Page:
• Not that I would expect anyone not living here to know this, but Toronto needs another realtor like Rob Ford needs more crack cocaine. I think you should at least try and stick with what you know, which is writing. You’re obviously damn good at it, and depending on what you find you could probably work from home. I used to date a guy who went from contract to contract doing technical writing (he wasn’t a techie person AT ALL) for various government agencies and assorted companies…is that an option? He worked from home a lot. He didn’t get benefits or whatever, but he was hired on for at least 6 to 8 months at a time with a lot of contract extensions and he seemed to make good money.

      • Yeah, I’ve thought about technical writing but I think I’d claw my eyes out after about five minutes of that. Same goes for communications/PR. Someone actually suggested I get into speech writing, which kind of piqued my interest, so I might look into that… and while I am kind of obsessed with MLS, I don’t think I could actually deal with the hours of real estate — all the agents I know are constantly losing their weekends to open houses and their evenings are taken up with making offers, touring homes, etc. Doesn’t sound like it would be the right fit for raising a babe!

  2. Become a professional mommy blogger? (I’m just kidding. Please don’t hit me.)

    I have no advice on this, but I’d be interested in reading the responses of others who have tried this. I’ve also been thinking of making a career change after mat leave, but don’t know if that would be incredibly stupid or even possible.

  3. I’m in a similar spot. Ironically, I *thought* I had a plan in place, but turns out it was quite of house of cards. Instead I’m back to square one.

    Honestly, I think the plan you have in place is a good one to start with. Yes, people freak out about daycare. And yes it can take some time. But I refuse to believe that one absolutely needs to have all details in place prior to conceiving, as infertility has punished me time and again for doing this. So I’m just takin it one day at a time, researching what I can and refusing to succombe to the daycare madness.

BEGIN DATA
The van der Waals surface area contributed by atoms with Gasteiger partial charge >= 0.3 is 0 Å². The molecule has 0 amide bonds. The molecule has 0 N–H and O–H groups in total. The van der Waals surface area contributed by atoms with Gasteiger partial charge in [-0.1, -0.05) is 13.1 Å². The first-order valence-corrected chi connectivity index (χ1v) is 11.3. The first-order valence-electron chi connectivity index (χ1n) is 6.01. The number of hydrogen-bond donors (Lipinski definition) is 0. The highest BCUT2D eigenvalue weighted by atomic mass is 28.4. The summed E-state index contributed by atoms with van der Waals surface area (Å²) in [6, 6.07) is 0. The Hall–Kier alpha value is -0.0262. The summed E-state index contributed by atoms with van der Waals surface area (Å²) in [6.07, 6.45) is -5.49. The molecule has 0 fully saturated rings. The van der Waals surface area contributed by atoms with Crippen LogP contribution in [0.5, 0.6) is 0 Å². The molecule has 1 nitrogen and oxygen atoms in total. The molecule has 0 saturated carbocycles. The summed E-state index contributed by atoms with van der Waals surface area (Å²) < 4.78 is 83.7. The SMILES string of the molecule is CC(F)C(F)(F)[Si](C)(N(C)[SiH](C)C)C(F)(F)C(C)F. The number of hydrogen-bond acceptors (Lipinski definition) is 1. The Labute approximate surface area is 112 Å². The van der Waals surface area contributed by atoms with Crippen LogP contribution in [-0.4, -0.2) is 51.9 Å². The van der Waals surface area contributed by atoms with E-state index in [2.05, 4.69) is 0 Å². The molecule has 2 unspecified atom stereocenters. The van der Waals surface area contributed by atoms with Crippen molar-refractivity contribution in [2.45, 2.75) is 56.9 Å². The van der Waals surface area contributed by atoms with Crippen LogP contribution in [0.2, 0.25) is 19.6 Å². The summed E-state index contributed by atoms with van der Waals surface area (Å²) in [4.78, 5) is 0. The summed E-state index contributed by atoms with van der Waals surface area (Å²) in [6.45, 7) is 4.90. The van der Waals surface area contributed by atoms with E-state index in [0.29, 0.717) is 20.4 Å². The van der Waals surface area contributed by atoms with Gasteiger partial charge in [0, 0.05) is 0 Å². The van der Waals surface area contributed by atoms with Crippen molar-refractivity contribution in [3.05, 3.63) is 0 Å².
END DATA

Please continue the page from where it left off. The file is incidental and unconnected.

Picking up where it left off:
Oh, and my new favorite career choice as a new mom = freelance editor. May not pay enough, but figured it’s something worth checking out.

  4. Government jobs!! Look online see what areas look good – you get in there fast and you’re there for life. Just avoid the union crap. Start browsing now while baby is inside??

  5. I’m working on it now- planning to go back to school part time, while still working full time (and being a mommy and a wife full time- can’t forget that), and still trying to carve out a wee bit of time for myself. And yes, I do believe in fairies and unicorns as well. Seriously, though- it’s tough, and it involves sacrifice. Decide what you want to do, and find a way to make it work. If it involves school, look for part time and online programs that you can start while on mat leave (or even now, if you’re up to it!). My probable plan of attack is a master’s degree that is done mostly online. There is a practicum at the end that will require a LOA from my job, with no money coming in. We’ll just have to plan ahead for that. I’m scared… not big on change, but I think it will be worth it in the end. Good luck!!! :)

  6. I can really help you here! I’m doing the SAHM thing. But I think a lot of mothers are faced with this decision. Careers and babies are tough. I’m sure you’ll find something that fits you though!

  7. Wow, Canadian daycares seem hardcore. I don’t envy you that decision, though it does seem that you have some background research, which has to help.